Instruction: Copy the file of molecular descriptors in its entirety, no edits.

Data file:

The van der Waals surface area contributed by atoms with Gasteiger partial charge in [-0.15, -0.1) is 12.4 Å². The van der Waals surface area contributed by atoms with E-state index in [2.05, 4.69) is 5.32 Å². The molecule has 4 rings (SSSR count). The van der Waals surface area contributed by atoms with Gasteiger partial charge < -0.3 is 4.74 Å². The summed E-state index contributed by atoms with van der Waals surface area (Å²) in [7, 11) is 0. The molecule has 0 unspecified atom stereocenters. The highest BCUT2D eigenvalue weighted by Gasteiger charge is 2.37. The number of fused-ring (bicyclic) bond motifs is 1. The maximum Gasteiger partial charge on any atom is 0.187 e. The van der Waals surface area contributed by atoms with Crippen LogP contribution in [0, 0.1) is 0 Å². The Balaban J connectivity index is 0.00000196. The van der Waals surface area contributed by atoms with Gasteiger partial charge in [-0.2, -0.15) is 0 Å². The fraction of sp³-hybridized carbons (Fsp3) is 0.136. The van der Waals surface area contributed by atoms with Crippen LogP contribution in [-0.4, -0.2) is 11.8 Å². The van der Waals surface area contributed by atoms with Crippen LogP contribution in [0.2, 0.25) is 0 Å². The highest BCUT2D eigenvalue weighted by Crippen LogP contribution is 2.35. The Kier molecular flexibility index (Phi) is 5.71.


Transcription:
The van der Waals surface area contributed by atoms with Gasteiger partial charge in [-0.15, -0.1) is 12.4 Å². The van der Waals surface area contributed by atoms with E-state index in [2.05, 4.69) is 5.32 Å². The molecule has 4 rings (SSSR count). The van der Waals surface area contributed by atoms with Gasteiger partial charge < -0.3 is 4.74 Å². The summed E-state index contributed by atoms with van der Waals surface area (Å²) in [7, 11) is 0. The molecule has 0 unspecified atom stereocenters. The highest BCUT2D eigenvalue weighted by Gasteiger charge is 2.37. The number of fused-ring (bicyclic) bond motifs is 1. The maximum Gasteiger partial charge on any atom is 0.187 e. The van der Waals surface area contributed by atoms with Crippen LogP contribution in [0, 0.1) is 0 Å². The Balaban J connectivity index is 0.00000196. The van der Waals surface area contributed by atoms with Gasteiger partial charge in [-0.2, -0.15) is 0 Å². The fraction of sp³-hybridized carbons (Fsp3) is 0.136. The van der Waals surface area contributed by atoms with Crippen LogP contribution in [-0.4, -0.2) is 11.8 Å². The van der Waals surface area contributed by atoms with Crippen LogP contribution in [0.2, 0.25) is 0 Å². The highest BCUT2D eigenvalue weighted by Crippen LogP contribution is 2.35. The Kier molecular flexibility index (Phi) is 5.71.